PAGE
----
Many of you at home right now have been touched by the tragedy of suicide.
Health professionals say it's a growing epidemic in the United States with no slowdown in sight. It's a problem that's taking loved ones away from families far too soon.
16 News Now reporter Zach Horner sat down with a suicide prevention specialist and a mother who lost a daughter to discuss what is considered a preventable cause of death.
"It is a public health concern because they are rising and nobody really knows exactly why," said Barbara Gulbranson, director of the Suicide Prevention Center of St. Joseph County.
It’s a topic many don't want to talk about, but when you look at the numbers, it's a tragic reality that's hard to avoid.
Statistics from the Centers for Disease Control and Prevention show the grim reality right here at home. From 1999 to 2016, Indiana saw an increase in deaths by suicide of 31.9%. Michigan looked at a slightly higher increase of 32.9%.
Suicide isn't isolated to just one age group. Suicide is a top 10 leading cause of death for people ages 10 all the way to 64.
Gulbranson says part of the problem is people aren't asking for help.
"People aren't getting help for depression in the way they should be. Most cases of depression are treatable, it can be treated, but there's a stigma. ‘Oh, I'm weak if I get help for depression,' or 'They're going to lock me up' or 'They're going to hospitalize me,’ which is not really the case,” Gulbranson said.
Instead of seeking help, some people who are suffering turn to maladaptive behaviors.
"Drinking and drugs is the most harmful, because if you couple that with depression, you have potential for suicide, and if someone does have access to a lethal method, maybe they do have a gun in the house and they're drinking and they're depressed, and drinking is only going to make the depression worse, not better,” Gulbranson added.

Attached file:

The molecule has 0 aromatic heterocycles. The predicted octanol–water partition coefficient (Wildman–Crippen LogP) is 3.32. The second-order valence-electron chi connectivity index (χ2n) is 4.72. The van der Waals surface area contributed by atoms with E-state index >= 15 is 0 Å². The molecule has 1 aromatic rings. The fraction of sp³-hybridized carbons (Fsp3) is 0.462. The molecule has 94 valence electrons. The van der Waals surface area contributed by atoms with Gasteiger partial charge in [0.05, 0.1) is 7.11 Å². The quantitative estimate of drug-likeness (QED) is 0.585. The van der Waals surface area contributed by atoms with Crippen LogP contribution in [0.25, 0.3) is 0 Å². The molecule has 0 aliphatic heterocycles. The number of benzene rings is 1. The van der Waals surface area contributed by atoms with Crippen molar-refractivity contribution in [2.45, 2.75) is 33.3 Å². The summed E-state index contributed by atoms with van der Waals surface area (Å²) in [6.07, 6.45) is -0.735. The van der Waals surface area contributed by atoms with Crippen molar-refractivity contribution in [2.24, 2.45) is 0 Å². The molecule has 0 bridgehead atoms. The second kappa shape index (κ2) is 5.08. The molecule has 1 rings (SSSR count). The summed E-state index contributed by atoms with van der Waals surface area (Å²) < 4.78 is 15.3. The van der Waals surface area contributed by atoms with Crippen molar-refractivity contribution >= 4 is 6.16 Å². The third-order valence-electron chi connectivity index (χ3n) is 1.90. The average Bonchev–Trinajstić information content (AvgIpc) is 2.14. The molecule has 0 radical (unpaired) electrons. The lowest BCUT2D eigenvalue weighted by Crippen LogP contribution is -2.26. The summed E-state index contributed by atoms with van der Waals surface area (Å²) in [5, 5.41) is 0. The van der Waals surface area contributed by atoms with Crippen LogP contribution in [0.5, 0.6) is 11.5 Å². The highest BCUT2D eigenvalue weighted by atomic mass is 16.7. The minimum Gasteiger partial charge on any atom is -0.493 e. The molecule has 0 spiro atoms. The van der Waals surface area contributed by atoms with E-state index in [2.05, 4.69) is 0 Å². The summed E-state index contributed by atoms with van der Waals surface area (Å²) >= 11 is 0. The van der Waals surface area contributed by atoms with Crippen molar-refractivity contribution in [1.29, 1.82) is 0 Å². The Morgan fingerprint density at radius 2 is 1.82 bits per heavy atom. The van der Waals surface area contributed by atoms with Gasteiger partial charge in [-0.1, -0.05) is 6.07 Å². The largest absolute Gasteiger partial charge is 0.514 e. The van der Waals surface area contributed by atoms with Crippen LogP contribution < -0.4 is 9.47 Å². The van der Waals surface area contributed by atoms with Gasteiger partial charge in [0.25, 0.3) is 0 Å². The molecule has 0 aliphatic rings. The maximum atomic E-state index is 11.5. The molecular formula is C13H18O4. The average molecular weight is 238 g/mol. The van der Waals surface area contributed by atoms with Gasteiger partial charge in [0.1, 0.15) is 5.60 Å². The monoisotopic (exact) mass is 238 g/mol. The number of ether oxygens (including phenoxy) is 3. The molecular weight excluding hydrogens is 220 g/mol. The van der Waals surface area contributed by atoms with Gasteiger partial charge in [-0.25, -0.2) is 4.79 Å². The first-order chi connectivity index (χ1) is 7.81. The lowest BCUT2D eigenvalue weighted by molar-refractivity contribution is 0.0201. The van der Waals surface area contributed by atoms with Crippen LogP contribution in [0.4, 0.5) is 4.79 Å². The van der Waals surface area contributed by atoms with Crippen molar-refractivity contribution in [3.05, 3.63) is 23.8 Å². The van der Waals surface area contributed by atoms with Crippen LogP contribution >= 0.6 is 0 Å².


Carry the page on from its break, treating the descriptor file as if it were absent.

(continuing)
The dark feeling of hopelessness can be too much for some.
"No one wants that phone call, no one wants that phone call," Deanna McCool said.
McCool lost her daughter, Anna Phoenix McCool, when she ended her own life after a long internal battle.
"My daughter died by suicide Aug. 15 of 2018" McCool said. "We always had hope that she wouldn't, but we weren't blindsided by it either."
Anna had dealt with her own mental health issues for years, often talking to family about wanting to die, but seeing professionals for help. While feeling overwhelmed by the weight of the world, it all became too much.
"She told her younger sister she was just going to get a hamburger, and my husband realized that we hadn't heard from her in two hours, McCool said. "So I texted her and I said, 'Where are you?' and a couple of seconds later I got a phone call from a police officer."
Anna was at the hospital after trying to end her life. She was still alive, but by the time her family arrived, Anna was gone.
Her mother wanted a final look to say goodbye.
"We went to go see her, she had a sheet on but her face looked like her face, so I was very happy to at least get one last look at her as I remember," McCool said.
Resources here in Michiana are available to keep other families from living through a similar tragedy.
"Reach out, ask for help. You are not alone. Use any of these resources, do not try to go it alone. It's not a sign of weakness at all. Ask for help, reach out, connect, and if you have no one at all to connect with, we're there on the crisis line,” Gulbranson said.
Also, think about those you'll leave behind.
“You've killed yourself, but you've transferred your pain onto those left behind, and seeing that is the most heartbreaking thing. I mean, there was a loss of a life and that is heartbreaking, but you see the pain of those left behind and that will rip your heart out," Gulbranson added.
The Suicide Prevention Center has a variety of resources to help if you're having suicidal thoughts. They also offer assistance to survivors of suicide.
Contact them here:
6910 N. Main St. # 9, Granger, IN 46530
Suicide Prevention Hotline: